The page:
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High performance comes with high price. Disc brakes are, no doubt, more expensive than V-brakes or hub brakes. Good news is, that after initial investment, the brake pads won’t be that much more expensive than brake shoes for V-brakes.

Disc brakes (as well as V-brakes) are predisposed to wet weather or dusty conditions. Friction between brake pads and rotor reduces when rotor is wet or covered in dust.

Disc brakes – especially hydraulic – can be trickier to maintain than V-brakes. You might also need special tools for those, for example a bleeding kit.

People who are guilty of over maintaining and washing bikes may find brake dust from brake pads irritating.

Hydraulic disc brakes use brake fluid (or oil) to transit change in brake lever position to brake pads. When the lever is pulled, brake fluid in brake hose moves forcing pistons out of their cylinders in brake caliper. The pistons then push the brake pads against the rotor. This creates friction between pads and rotor, and as the rotor is fixed in relation to the wheel, it will slow down and stop your bike.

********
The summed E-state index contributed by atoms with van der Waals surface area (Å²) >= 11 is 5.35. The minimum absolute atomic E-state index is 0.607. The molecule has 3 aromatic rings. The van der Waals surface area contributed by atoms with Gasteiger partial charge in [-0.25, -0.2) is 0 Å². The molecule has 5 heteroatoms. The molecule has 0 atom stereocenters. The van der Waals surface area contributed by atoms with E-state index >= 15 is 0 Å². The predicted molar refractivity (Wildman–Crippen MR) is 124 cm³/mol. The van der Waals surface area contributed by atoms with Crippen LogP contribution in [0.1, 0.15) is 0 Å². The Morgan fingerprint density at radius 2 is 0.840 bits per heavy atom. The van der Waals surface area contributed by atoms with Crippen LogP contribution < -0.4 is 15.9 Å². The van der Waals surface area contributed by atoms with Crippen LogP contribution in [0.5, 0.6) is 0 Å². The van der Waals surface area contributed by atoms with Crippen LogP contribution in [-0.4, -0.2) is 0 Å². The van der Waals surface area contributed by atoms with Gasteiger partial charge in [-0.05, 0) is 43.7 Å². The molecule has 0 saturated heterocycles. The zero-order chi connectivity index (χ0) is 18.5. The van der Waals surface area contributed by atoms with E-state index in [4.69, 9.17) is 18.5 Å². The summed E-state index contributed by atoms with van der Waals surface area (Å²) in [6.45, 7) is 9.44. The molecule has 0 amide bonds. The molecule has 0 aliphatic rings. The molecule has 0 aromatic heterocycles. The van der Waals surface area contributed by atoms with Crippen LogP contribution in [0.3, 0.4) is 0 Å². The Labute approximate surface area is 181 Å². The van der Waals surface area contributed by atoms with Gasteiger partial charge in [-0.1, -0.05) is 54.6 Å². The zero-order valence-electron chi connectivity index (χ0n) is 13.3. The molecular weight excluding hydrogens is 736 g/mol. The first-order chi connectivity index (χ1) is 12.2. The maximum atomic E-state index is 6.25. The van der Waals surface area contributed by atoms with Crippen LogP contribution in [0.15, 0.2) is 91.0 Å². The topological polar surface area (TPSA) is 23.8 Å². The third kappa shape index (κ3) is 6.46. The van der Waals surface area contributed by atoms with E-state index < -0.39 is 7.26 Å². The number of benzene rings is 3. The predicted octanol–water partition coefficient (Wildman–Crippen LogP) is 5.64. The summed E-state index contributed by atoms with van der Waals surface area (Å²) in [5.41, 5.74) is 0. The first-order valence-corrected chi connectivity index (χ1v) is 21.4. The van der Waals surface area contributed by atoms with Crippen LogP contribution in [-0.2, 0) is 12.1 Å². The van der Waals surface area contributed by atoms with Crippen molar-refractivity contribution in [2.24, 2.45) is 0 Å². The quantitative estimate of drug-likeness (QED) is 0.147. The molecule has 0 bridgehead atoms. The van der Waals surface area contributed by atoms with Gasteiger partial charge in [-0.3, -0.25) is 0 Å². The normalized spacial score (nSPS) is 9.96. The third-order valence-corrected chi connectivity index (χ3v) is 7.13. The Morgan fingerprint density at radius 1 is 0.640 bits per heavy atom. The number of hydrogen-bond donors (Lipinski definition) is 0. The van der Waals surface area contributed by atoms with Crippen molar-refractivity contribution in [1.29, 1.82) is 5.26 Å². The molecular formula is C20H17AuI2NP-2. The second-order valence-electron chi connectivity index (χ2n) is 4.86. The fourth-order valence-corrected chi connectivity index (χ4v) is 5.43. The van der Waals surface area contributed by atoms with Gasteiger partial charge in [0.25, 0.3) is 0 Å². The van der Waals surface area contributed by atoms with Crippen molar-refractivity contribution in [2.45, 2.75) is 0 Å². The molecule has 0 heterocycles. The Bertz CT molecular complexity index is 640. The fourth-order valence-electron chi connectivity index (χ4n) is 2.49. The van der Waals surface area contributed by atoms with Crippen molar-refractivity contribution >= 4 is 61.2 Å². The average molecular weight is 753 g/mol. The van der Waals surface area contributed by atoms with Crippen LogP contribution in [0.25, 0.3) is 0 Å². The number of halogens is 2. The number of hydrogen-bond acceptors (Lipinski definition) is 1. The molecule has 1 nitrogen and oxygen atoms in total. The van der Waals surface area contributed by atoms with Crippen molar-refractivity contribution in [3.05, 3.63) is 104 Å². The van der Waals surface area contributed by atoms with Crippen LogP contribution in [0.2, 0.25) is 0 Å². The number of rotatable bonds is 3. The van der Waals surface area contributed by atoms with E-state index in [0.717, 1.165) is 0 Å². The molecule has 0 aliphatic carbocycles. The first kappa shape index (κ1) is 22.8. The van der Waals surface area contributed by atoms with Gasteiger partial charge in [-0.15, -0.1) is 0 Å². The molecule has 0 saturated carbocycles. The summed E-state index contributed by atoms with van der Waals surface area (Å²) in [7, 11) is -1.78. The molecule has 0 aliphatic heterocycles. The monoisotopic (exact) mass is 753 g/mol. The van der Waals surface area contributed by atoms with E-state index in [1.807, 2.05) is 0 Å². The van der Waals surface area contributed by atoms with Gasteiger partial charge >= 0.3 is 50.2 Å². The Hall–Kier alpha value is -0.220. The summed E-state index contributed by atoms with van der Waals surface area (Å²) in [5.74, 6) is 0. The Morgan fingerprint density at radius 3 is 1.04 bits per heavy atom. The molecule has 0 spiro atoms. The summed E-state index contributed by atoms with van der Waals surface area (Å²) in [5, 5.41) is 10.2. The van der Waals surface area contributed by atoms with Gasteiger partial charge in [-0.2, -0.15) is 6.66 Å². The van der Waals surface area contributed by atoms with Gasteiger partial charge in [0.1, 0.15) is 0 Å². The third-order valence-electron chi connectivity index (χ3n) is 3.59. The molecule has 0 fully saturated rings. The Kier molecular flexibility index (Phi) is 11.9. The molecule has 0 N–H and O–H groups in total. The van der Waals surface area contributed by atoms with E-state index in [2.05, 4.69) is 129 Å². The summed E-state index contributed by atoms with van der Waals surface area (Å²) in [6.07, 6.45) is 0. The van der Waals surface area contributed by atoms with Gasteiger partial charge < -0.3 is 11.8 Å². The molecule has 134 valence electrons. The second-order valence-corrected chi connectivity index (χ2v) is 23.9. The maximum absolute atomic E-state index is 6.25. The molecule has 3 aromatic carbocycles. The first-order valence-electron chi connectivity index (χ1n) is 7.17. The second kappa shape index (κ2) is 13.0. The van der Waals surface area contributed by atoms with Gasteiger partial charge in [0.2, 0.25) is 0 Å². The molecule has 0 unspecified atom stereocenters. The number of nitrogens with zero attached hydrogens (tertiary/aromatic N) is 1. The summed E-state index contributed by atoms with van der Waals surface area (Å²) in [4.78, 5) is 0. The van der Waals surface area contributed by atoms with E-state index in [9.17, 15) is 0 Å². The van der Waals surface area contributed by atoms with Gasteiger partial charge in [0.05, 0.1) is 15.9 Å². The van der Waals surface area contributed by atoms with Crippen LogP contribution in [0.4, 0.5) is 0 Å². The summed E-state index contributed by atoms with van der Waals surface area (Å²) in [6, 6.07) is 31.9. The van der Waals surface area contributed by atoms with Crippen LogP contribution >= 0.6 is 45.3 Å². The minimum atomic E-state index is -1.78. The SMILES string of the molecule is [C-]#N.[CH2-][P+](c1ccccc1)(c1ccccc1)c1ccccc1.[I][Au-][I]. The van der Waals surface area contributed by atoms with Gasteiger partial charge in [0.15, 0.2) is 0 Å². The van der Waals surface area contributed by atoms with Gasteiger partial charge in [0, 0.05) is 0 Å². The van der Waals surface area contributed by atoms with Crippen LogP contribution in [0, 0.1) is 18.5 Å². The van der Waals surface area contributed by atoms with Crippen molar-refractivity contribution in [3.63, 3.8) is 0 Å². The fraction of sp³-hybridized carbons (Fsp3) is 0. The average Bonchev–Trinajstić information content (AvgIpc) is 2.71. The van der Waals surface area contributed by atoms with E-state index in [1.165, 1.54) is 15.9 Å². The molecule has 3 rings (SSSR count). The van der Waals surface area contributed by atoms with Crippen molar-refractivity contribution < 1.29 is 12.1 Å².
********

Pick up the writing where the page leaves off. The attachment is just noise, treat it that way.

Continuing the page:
In general, brake fluids need to be changed every now and then. Brake fluid has ingredients that protect brake hoses. To get rid of unwanted dirt in hoses, brake fluid can be changed, this is more preventive maintenance and changing brake fluid itself won’t instantly improve braking efficiency. Still, related to changing brake fluid, brake lines might have air bubbles mixed to brake fluid. And that will make your brakes worse. Air bubbles have a direct effect on how well change in brake lever position in transferred to brake pads. 


Here is a good illustration of how the whole system works.

Disc brakes are the most efficient brakes available today. Brake feeling is much more sensitive and grip is more instant. 

If wheel hasn’t been trued – disc brake will still work as good as always, whereas crooked rim will have a direct effect on your V-brake feeling.

Hydraulic brakes

DISAdvantages of disc brake

Advantages of disc brake

source: https://www.flickr.com/photos/mogwai_83/8637468956

Wired disc brakes operate in almost similar way to hydraulic disc brakes, except instead of fluid, the lever is connected to caliper mechanically with a wire.

From time to time, brake cable needs to changed. Cables stretch over time and old cables make brakes feel less sensitive.

Disc Brakes

Mechanical disc brakes

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source: (https://commons.wikimedia.org/wiki/File:Hydraulic_disc_brake_diagram.gif)